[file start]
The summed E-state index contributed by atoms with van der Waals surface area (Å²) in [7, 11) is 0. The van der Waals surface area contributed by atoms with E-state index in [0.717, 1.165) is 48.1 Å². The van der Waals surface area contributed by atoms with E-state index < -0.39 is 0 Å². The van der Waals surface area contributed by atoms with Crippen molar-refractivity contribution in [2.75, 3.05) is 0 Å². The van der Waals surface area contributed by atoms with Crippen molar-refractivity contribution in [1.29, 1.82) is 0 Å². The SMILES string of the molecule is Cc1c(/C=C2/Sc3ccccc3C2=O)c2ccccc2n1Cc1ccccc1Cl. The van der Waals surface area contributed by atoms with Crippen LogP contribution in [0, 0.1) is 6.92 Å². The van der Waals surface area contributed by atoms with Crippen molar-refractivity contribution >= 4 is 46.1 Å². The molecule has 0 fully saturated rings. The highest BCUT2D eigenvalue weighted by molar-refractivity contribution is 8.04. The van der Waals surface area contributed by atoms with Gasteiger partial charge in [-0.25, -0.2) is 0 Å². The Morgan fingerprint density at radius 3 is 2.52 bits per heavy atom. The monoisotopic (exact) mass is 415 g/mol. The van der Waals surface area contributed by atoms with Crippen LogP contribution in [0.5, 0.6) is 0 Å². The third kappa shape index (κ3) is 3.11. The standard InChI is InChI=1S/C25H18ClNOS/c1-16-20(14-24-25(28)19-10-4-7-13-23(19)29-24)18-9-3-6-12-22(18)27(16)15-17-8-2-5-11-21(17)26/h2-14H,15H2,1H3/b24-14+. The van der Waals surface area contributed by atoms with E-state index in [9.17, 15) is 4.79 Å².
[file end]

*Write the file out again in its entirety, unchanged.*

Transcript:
The summed E-state index contributed by atoms with van der Waals surface area (Å²) in [7, 11) is 0. The van der Waals surface area contributed by atoms with E-state index in [0.717, 1.165) is 48.1 Å². The van der Waals surface area contributed by atoms with E-state index < -0.39 is 0 Å². The van der Waals surface area contributed by atoms with Crippen molar-refractivity contribution in [2.75, 3.05) is 0 Å². The van der Waals surface area contributed by atoms with Crippen molar-refractivity contribution in [1.29, 1.82) is 0 Å². The SMILES string of the molecule is Cc1c(/C=C2/Sc3ccccc3C2=O)c2ccccc2n1Cc1ccccc1Cl. The van der Waals surface area contributed by atoms with Crippen LogP contribution in [0, 0.1) is 6.92 Å². The van der Waals surface area contributed by atoms with Crippen molar-refractivity contribution >= 4 is 46.1 Å². The molecule has 0 fully saturated rings. The highest BCUT2D eigenvalue weighted by molar-refractivity contribution is 8.04. The van der Waals surface area contributed by atoms with Gasteiger partial charge in [-0.25, -0.2) is 0 Å². The Morgan fingerprint density at radius 3 is 2.52 bits per heavy atom. The monoisotopic (exact) mass is 415 g/mol. The van der Waals surface area contributed by atoms with Crippen LogP contribution in [0.5, 0.6) is 0 Å². The third kappa shape index (κ3) is 3.11. The standard InChI is InChI=1S/C25H18ClNOS/c1-16-20(14-24-25(28)19-10-4-7-13-23(19)29-24)18-9-3-6-12-22(18)27(16)15-17-8-2-5-11-21(17)26/h2-14H,15H2,1H3/b24-14+. The van der Waals surface area contributed by atoms with E-state index in [9.17, 15) is 4.79 Å².